Leoni makes cables and wiring harnesses for cars, trucks, healthcare systems, appliances and many other products. They operate worldwide, are publicly traded, have 75,000 employees and in 2015 had sales of over 4 billion euros. You would think that a company like this would not fall for a business email compromise scam. But they did.
CEO fraud, AKA Business Email Compromise (BEC) , cost Leoni AG almost 40 million euros to the scammers. BEC is a huge problem with the FBI saying that it is costing companies worldwide over $2 billion during the last several years.
The scammers had done their homework. They targeted a subsidiary of the company in Romania. It turns out Leoni has four factories in Romania, but only one of them is authorized to send wires. They targeted that one.
They sent an email that looked like it came from the CFO in Germany.
People inside the company said that it was common to send money that way. Even large amounts of money. 40 million Euros later they hopefully are reconsidering that strategy.
I continue to be amazed that large companies – Leoni has revenues of over $4 Billion Euros – authorize wires via email. And then they are surprised that they are taken to the cleaners for almost $45 million.
The company’s press release said hackers used falsified documents and identities and electronic communications channels to perpetrate the scam. This means that they pretended to be the CFO and sent an email requesting the wire transfers.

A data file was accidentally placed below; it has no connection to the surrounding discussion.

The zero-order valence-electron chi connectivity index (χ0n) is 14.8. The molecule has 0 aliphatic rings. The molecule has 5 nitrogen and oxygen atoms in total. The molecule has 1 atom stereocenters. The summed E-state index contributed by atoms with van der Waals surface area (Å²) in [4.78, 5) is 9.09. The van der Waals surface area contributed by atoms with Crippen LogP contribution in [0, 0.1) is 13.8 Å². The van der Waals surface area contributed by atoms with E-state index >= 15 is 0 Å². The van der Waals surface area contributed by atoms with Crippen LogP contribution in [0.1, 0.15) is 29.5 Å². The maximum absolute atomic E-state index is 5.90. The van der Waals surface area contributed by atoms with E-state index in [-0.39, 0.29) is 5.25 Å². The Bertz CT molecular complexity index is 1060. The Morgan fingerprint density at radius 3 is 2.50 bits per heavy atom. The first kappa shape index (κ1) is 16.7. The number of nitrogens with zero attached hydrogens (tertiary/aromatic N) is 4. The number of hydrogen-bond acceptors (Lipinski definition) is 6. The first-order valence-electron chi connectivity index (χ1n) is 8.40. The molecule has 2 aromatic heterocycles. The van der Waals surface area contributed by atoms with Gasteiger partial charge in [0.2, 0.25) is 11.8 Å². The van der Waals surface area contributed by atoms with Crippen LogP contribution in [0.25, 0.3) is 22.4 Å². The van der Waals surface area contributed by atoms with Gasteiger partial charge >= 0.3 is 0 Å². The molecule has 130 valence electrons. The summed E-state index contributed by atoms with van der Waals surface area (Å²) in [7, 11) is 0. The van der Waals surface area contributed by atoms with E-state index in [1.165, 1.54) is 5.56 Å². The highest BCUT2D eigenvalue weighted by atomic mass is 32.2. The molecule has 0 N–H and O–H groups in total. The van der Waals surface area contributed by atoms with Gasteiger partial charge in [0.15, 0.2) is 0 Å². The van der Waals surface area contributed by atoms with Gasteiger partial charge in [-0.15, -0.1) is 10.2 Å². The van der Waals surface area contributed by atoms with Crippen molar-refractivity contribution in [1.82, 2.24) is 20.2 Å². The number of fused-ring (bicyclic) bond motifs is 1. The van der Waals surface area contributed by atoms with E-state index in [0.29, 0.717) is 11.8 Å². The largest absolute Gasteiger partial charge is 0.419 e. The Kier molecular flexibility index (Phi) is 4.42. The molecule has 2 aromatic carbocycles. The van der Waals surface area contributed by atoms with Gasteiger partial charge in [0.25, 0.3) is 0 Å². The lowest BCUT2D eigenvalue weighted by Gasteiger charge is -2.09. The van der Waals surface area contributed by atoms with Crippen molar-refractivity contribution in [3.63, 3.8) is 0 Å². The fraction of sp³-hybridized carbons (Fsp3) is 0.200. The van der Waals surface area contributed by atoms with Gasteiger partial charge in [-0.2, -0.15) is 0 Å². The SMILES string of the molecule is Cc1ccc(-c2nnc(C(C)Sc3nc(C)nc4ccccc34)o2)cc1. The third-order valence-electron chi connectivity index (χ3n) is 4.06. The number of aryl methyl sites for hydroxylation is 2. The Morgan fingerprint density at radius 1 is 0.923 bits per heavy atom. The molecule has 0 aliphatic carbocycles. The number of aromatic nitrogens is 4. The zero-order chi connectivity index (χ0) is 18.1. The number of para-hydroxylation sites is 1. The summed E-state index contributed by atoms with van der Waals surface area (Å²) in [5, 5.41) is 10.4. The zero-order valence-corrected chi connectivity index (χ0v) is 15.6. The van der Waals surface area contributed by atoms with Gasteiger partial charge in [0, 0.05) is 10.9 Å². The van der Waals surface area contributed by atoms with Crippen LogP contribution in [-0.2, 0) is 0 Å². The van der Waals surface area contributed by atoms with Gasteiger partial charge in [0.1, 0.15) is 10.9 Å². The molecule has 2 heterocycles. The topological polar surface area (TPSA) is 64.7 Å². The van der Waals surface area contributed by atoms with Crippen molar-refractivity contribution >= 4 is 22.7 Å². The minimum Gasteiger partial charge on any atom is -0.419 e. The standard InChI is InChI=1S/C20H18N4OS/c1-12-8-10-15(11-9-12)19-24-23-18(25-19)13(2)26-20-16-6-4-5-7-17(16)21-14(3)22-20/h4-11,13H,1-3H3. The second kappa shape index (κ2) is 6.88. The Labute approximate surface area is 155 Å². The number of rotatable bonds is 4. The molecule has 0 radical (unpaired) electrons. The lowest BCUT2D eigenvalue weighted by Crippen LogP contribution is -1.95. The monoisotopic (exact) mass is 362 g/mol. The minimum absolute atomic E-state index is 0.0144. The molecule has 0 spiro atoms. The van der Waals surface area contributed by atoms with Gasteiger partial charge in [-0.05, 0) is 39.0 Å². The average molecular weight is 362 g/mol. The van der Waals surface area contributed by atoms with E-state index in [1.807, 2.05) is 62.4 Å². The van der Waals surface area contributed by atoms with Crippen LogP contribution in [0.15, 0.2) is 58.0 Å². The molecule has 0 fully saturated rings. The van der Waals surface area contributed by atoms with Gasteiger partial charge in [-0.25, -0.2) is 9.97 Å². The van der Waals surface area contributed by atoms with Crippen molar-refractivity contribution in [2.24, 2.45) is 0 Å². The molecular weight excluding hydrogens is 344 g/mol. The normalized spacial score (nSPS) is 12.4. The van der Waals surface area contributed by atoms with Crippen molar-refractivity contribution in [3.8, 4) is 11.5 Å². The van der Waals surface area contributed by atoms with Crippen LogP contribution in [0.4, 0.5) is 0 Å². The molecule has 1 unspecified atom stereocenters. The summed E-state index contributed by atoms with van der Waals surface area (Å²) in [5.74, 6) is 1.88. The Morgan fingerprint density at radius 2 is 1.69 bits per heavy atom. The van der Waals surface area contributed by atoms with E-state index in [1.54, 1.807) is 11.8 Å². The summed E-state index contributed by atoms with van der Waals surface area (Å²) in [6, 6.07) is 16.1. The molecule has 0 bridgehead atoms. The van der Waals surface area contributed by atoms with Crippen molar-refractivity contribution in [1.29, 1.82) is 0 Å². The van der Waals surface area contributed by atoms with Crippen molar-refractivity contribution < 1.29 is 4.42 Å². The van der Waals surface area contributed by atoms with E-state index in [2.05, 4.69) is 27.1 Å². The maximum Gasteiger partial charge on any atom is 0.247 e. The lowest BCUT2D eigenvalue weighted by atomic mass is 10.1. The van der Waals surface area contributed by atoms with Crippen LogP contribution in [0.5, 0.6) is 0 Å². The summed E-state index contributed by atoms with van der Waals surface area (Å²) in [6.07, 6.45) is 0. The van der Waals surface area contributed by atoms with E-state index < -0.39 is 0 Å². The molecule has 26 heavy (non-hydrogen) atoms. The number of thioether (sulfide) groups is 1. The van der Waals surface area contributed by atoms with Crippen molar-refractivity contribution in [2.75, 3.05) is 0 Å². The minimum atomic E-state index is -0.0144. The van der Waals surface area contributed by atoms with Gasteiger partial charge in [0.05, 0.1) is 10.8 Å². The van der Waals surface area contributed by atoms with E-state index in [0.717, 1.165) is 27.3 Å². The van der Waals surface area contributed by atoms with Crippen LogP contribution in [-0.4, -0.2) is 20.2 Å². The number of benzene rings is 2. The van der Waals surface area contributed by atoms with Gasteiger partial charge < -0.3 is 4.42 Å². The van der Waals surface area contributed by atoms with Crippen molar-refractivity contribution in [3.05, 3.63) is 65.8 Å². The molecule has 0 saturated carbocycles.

The good news is that 40 million Euros, while substantial, will not cause the company to go under. Their profit before taxes in 2015 was around 150 million euros.
Unfortunately, for many companies that fall victim to a business email compromise attack, that isn’t the case. In some cases, the attack has a very significant financial impact on the business. I wrote about a company yesterday that went out of business as a result.
This incident makes me ask some questions. Consider what the answers for your company are.
- Can someone send an email, pretending to be, say, the CEO or CFO, to someone in accounting asking to wire some money to some random bank account in a foreign country and no one says anything about it BEFORE sending the payment?
- Is there a policy that dictates how employees are supposed to handle requests for payments made via email? For example, is there a validation process? Does the request require approval? Is there a dollar value threshold above which extra authorization is required (such as $40 million)? What about if the sender says that this is a super-secret hush-hush deal?
- Does your company attempt to phish its employees as part of its training program? If so, how often is that done? HINT: Doing it once a year as part of the review of corporate HR policies probably won’t have much of a positive effect.
- Does your insurance cover this loss? Typically cyber insurance does not cover it, nor does general liability. Since the employees voluntarily sent the money, it is not covered by forgery coverage. Some insurers are creating a social engineering coverage to address this. To be sure that you are covered, ask in writing and make sure that the amount of coverage is adequate.
This is a significant business problem that can only be addressed by training people. This is not a technology problem. And since it is so profitable, it is not going away any time soon.
Information for this post came from Leoni’s press release on the issue.